If you’re a loyal reader of this outlet, I’m pretty sure you’ll have read many of our reviews where we question the utility of labelling an artist. Yes, you’re...

ASHRR - WAVESIf you’re a loyal reader of this outlet, I’m pretty sure you’ll have read many of our reviews where we question the utility of labelling an artist.

Yes, you’re right, sometimes you have to include references so you have a starting point to pinpoint where in your musical spectrum a band can fit it. But doing so can be unfair to a band because most of us don’t have a clear picture of what it takes to create high-quality music, how three different personalities (in this case) may have come together and have adapted to each other to extract the best of their inspiration and their craft.

ASHRR is an LA-based trio who many have defined as “Darkwave, post-punk, synth-pop, synth-rock, alternative rock” (Rama-lama-ding-dong), but the reality is that they mix influences from those ‘labels’ and more.

They formed in late 2017 with Steven Davis on lead vocals, Ethan Allen in various tasks (guitar, production, arrangements…) and Josh Charles plays a similar role as Allen.

Many outlets and even they themselves have claimed that the music they make has clear influences such as Bowie, Joy Division, Nine Inch Nails or Bauhaus, but if you have a listen to their first full-length work, Oscillator (released in last year), it’s not entirely like that.

It’s clear that songs like the single “Don’t Wait Too Long” sound like the most soulful Bowie if the late genius had had time to update that side of his music, but other songs such as “Artifact” delve into ‘90s indie rock, hinting New Order but not quite; “Sometimes” draws some urban funk that maybe (only maybe) reminds of Melbourne’s Midnight Juggernauts; and the second single, “All Yours, All Mine” merges the softest The Clash with some droplets of A Certain Ratio.

Even more: As an experiment, the band made a remix of the latter (The Dark Days Mix) and a new video for it, by changing everything apart from the lyrics, and the incredible new electronic version of it could give many Depeche Mode songs since their 2001 opus Exciter a run for their money just for sheer tenebrosity and tension.

A year later, the trio is still busy creating and we now have a new single (the real reason of this review, even after the roundabout just made to get here).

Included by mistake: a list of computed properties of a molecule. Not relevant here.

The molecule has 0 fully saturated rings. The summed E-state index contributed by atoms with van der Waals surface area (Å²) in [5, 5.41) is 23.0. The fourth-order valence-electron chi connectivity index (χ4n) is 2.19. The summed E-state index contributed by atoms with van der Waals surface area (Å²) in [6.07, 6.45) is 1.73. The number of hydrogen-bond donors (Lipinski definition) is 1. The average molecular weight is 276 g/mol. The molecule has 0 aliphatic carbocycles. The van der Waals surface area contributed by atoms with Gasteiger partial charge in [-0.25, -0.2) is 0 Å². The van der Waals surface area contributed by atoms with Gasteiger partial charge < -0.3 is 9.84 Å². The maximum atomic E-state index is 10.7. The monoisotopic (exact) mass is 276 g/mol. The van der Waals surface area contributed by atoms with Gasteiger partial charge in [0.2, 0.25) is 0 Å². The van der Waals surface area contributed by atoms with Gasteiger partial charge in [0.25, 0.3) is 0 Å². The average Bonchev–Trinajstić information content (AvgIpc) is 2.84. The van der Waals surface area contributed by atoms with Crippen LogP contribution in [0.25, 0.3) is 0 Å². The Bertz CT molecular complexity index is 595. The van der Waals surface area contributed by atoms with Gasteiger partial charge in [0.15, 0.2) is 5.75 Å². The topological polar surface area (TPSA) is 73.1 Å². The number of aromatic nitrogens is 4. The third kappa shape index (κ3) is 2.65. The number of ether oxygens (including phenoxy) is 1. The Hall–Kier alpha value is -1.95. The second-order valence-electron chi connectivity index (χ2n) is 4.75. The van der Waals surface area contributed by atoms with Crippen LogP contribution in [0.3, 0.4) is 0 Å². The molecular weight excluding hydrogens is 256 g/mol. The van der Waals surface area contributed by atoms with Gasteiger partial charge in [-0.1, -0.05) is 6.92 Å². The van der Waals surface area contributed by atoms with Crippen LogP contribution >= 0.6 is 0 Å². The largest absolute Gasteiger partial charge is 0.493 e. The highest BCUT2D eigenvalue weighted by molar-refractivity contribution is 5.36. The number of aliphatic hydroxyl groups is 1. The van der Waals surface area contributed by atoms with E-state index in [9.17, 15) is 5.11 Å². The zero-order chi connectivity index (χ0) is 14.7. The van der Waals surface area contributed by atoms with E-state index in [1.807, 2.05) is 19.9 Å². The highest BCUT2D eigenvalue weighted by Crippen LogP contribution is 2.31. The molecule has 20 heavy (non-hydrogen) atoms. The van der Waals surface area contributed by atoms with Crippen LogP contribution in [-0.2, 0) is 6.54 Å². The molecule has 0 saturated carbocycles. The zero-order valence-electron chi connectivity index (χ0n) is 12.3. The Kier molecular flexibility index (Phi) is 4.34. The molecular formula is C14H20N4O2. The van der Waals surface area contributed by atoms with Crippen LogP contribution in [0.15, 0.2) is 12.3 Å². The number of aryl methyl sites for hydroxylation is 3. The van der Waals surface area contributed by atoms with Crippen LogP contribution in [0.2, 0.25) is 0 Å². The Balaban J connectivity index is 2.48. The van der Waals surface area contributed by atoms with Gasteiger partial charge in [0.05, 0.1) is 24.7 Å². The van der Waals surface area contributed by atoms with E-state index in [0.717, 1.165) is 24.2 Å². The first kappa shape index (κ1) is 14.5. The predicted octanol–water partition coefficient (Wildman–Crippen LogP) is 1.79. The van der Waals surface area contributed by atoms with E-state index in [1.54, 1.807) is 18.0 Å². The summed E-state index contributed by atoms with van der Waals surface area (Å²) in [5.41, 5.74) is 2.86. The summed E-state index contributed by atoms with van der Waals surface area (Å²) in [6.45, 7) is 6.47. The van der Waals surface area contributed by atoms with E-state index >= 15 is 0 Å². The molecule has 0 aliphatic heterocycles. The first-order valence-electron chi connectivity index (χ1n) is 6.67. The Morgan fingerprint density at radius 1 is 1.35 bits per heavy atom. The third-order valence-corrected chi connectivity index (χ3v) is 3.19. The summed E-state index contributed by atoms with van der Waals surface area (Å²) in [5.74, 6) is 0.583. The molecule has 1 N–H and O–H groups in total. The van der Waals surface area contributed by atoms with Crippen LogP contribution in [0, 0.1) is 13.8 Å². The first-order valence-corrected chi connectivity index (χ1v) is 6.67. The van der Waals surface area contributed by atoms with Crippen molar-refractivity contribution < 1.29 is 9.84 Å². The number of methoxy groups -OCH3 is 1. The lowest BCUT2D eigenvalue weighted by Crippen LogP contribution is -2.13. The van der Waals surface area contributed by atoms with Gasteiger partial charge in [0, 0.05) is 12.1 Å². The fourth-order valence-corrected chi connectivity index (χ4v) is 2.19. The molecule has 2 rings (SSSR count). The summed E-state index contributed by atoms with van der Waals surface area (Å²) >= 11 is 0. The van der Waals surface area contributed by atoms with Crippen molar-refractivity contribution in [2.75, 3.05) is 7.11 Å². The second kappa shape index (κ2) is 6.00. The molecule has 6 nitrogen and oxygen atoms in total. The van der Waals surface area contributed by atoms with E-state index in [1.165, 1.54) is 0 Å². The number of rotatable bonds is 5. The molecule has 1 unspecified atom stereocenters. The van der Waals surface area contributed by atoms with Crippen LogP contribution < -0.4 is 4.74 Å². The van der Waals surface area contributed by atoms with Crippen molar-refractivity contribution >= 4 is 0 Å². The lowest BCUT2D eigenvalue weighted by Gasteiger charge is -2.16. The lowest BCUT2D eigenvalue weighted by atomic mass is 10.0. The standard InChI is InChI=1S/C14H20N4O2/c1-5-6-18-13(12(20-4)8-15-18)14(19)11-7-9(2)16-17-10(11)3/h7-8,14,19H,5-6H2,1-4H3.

“WAVES” is arguably their toughest and most confrontational song so far. At least it is sonically, with a sense of direction that echoes “Leather” by Death In Vegas, with a distinct epic feel in the guitars of the middle-eight.

Bass-driven, tense, with no cracks or empty spaces even if it’s not saturated with different tracks and lots of details, the lyrics – written in confinement, due to the virus – tell us about struggles, how we face them how we can make amends with the world and ourselves if we manage to survive.

And it’s this sense of survival in the music that director Keith Musil tried to capture in the video. Most of you already know the old classic “The Balloon”, where a French boy chases a lost balloon through the streets of Paris. Now we have a tiny goldfish being treated like it’s worth absolutely nothing, but even with that, the little creature keeps going and going after overcoming sewage, a rollercoaster rides over rocks and vegetation, and almost sure death, before he rolls down again into the water.

In the end, the fish is saved by another hiker… or is it? A detail many haven’t seen is that this last character is the same tormented man from the ‘Dark Days Mix’ video of “All Yours, All Mine”, played superbly by Kelcey Watson… So, who knows?

Whatever the case, we’re in a strange place where music and image go hand in hand, making the video essential to really grasp the meaning of the song.

The pandemic makes it impossible to know when we’ll have a new full-length record by ASHRR, but as long as they keep sending gems like this to the sonic… waves, we’ll be fine.

Watch the video for “WAVES”: